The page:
The students in my programs, The Johnny Stallings Arts Programs, live with challenges that have profound effects on the way they navigate life, but they are so much more than the labels they are assigned. Just like I am so much more than a blonde, middle-aged, woman with Crohn’s disease who is a married mother of two grown children, my students are so much more than their conditions. Even so, I find myself feeling it necessary to include their label when I talk about them. This isn’t because their disability is the most important thing you should know about them. Rather it's because their achievements, comments, philosophies and behaviors are extraordinary in and of themselves. When you add to that the knowledge that they live with conditions that seriously impede their ability to fully function in day-to-day activities, their labels make them even more extraordinary individuals.
So when I use a label when explaining something that one of our students say or do, I’m not labeling them because I think their conditions warrant explanation. I use their labels because when you know the challenges they live with, their actions and comments put into clear perspective the amazing wisdom and ability they exhibit.
Take, for example, Abbey. She has many labels I could use to describe her. She is a 13-year-old girl being raised by a single mother, extremely precocious and remarkably intelligent, self-aware in a way uncommon for kids her age because she acknowledges her strengths and her weaknesses, a leader in her school and an academic over-achiever, a dancer and an actress, an astute and keen observer of people, and she just happens to have cerebral palsy. Cerebral palsy manifests itself in her in life-altering ways. She has difficulty walking, has endured multiple surgeries to do everything from replacing a hip to breaking and resetting bones in her legs to potentially improve her mobility. She has difficulty eating with utensils, buttoning her clothes, tying her shoes, using a pencil because her fine motor skills are impeded by the cerebral palsy that was caused by oxygen deprivation during her birth. When you hear her referred to as a child with special needs, rather than letting that label tell you what she can’t do, I hope that label will amplify and enlarge the scope of her achievements in spite of her limitations.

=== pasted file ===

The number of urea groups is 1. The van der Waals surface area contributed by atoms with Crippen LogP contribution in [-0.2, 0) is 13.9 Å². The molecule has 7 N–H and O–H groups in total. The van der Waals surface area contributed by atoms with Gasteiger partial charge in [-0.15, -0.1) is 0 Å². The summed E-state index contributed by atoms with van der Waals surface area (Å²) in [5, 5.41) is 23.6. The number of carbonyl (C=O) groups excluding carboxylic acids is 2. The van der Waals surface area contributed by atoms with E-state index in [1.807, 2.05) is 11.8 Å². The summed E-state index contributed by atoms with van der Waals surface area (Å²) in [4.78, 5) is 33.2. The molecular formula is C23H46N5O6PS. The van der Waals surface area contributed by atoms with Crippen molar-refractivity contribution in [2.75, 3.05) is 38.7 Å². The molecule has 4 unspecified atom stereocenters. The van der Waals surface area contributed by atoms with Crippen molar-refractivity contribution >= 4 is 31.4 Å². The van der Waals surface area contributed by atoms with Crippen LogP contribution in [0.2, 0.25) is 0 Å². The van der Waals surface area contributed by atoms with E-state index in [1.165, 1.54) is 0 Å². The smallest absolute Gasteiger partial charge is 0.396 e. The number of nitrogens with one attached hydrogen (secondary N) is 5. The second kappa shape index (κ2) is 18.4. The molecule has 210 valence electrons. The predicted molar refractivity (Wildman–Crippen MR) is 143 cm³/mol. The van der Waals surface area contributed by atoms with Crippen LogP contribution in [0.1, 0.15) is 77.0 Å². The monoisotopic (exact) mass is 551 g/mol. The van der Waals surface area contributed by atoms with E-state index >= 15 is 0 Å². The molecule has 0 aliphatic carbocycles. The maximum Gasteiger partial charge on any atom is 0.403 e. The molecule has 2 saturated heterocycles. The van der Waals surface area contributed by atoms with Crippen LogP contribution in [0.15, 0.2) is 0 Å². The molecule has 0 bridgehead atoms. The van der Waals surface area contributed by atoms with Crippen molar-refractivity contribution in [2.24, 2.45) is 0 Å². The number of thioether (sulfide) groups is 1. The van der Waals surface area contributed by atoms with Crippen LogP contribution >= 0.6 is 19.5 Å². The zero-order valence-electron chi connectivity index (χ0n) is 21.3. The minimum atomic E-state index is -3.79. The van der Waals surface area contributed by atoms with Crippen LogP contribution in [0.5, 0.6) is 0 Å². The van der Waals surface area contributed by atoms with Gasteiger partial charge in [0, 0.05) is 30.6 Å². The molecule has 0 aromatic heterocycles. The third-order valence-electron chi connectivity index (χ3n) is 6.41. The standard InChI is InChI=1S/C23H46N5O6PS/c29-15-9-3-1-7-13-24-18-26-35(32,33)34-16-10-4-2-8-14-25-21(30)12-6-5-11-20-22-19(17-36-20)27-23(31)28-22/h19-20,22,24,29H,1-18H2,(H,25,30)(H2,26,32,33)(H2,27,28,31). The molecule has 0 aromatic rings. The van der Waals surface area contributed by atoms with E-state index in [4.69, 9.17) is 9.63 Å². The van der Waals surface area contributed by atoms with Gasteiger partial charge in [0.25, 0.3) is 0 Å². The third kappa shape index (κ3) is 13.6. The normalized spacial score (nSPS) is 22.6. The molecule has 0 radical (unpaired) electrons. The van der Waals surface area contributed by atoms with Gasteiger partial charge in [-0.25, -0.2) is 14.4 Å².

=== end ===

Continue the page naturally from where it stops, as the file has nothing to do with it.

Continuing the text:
We all have limitations; we all have dysfunctions in our personalities that interfere with our ability to be our best, to achieve all that we are capable of. But because we are “normal,” we don’t normally have our deficiencies pointed out when we are described by others. We don’t normally say something like, “He is a great leader but he is not a good public speaker; or “She is so smart but is she’s overweight; or “He is a terrific accountant but he is neurotic.”
So, when I label Abbey as a child with special needs, I hope it will enlighten others to the unbelievable abilities she has in spite of her label. Her label makes the profound things I’ve heard her say even more profound. Like last month, when Abbey told me, “I’ve decided that everyone has special needs, not just those of us who have obvious disabilities. And I think we all have two special needs in common. We all have the special need to be accepted and we all have the special need to be loved. Some people’s special needs are on the outside, like mine. And other people’s special needs are on the inside, where we can’t see them right away.”
The students I have the honor of working with have special needs. And so do I. And so do you. All of us should be given credit for the things we are able to do in spite of our special needs. I hope you’ll think about what your special needs are and I hope you will take inspiration from others with special needs to overcome yours, whatever they may be. My students do just that every day - they overcome their special needs to achieve their dreams.
-Debra Jenkins, Chairman